Most that I have met have fallen to the "If you can't beat 'em, join 'em" trap, and have sold their souls out of ignorance or despair.

    • Re:WTF Canada? (Score:5, Informative)

      by Anonymous Coward on Friday June 15, 2012 @05:40PM (#40339725)

      I thought you were better than this. You have the best privacy laws in the world.

      I hope they find a way to stop it. It's not too late is it?

      Disclosure: I'm American and have been jealous of Canada's privacy laws for years. Now I just feel sad for them.

      The problem was that Harper was given a majority government (becaues the Liberals self-imploded).

      Now he's shown his hidden agenda - he's no more a conservative than a corporatist hell-bent on throwing Canadians under a bus as long as it makes some corporation a profit. (See oil pipelines, see omnibus budget bill that is probably very little about budget and more about amending environmental laws to shove a pipeline through BC), etc. And of course, nice laws to make sure that environmental groups are heavily audited for "foreign funds" (despite lobby groups taking of said out-of-country money as a good thing).

      Of course, it started before when he renamed the Government of Canada to "Harper Government", and the way he's been doing stuff, really "Harper Dictatorship" - Harper's way or the highway. (Note to self: Start Googlebomb for Harper that autocompletes to that.)

      Hell, supposedly he's brainwashed his MPs as well - there was one who wanted to vote against the budget (and said there were probably a dozen more Conservative MPs who felt the same way) and got a stern talking to as "Independents never get their way".

      Of course, given Harper's majority is a slim one, if there really were that many people wanting out, becoming independent would make them the most powerful people in the House as Harper would have a minority government.

      Harper wants it done, and he'll get his way. And he really wants the copyright law, ACTA, SOPA, DMCA, because he's been convinced it's Good for the Economy(tm) and Jobs(tm) because the US says so. I expect the privacy laws to go next because they're getting in the way of doing business. And he must be right because Canada is doing better economically than the US and Europe, and thus his leadership is superior.

      Sad fact is politics in Canada has positioned him to be basically the leader for the rest of his life - the Liberals are gone, the NDP has its own issues.

      • by Livius (318358)

        Actually, "Harper Government" is actually the correct way to describe his ministry, since we speak the Queen's English in Commonwealth countries.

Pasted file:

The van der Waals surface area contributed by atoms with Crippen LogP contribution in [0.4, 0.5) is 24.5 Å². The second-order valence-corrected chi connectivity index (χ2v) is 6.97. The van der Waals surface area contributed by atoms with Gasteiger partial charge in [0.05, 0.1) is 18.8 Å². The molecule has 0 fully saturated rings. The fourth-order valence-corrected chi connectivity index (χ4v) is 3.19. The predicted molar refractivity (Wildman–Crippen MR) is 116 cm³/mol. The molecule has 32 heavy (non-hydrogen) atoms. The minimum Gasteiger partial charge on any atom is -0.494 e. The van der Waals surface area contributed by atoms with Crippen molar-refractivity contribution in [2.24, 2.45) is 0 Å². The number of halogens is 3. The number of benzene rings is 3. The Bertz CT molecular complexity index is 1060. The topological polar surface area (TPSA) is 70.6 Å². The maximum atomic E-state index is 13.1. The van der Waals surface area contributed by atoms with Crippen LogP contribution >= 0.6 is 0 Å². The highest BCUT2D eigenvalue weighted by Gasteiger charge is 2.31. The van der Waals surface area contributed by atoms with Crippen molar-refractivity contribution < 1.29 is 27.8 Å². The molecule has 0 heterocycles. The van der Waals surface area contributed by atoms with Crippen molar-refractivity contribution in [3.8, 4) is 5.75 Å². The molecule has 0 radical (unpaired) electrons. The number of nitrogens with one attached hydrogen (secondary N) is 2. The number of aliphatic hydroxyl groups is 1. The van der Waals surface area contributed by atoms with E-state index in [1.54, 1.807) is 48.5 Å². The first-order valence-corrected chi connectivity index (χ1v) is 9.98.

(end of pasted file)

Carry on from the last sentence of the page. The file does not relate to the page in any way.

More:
• Re: (Score:2, Informative)

      by Anonymous Coward

      I hope they find a way to stop it. It's not too late is it?

      Unfortunately, the current Canadian government has an absolute mandate by 24% of the population to do whatever corporate multinationals tell them to do.

  • What?! (Score:5, Funny)

    by rgbrenner (317308) on Friday June 15, 2012 @03:30PM (#40338361)

    What?! Dodd, as head of an organization than wants a DMCA law in Canada, lobbied the Canadians for a DMCA law? You don't say

    I've never heard of such a ridiculous thing... It's like he was doing his job or something. Who the hell does that?!

    • What?! Dodd, as head of an organization than wants a DMCA law in Canada, lobbied the Canadians for a DMCA law? You don't say

      I've never heard of such a ridiculous thing... It's like he was doing his job or something. Who the hell does that?!

      Hitmen. They take their jobs very seriously.

    • Re:What?! (Score:5, Insightful)

      by whisper_jeff (680366) on Friday June 15, 2012 @03:59PM (#40338663)

      It's like he was doing his job or something. Who the hell does that?!

      Certainly not Canadian politicians who are supposed to represent the will of the Canadian people rather than sell the country out to foreign corporate interests...

  • by cvtan (752695) on Friday June 15, 2012 @03:33PM (#40338393)
    Is it really necessary to go through all this to prevent people from stealing songs worth $.99? Surely prevention of bank robbery or sketchy investing is more important. Nearly any crime you can think of is more important! There are so many things that are screwed up and people get worked up about this? Sigh.
    • The music industry has been putting pressure on the Canadian (and lots of other country btw) government to use more restrictive laws for years. ironicaly, it is worth all the trouble for them. I say ironically because they still an old system which is barely hanging on life now a days. We've seen it recently with the sales of digital music. It seems that industry is having lots of trouble adapting to either new technologies or new ways to get people to spend money on artist or music. It's a shame really.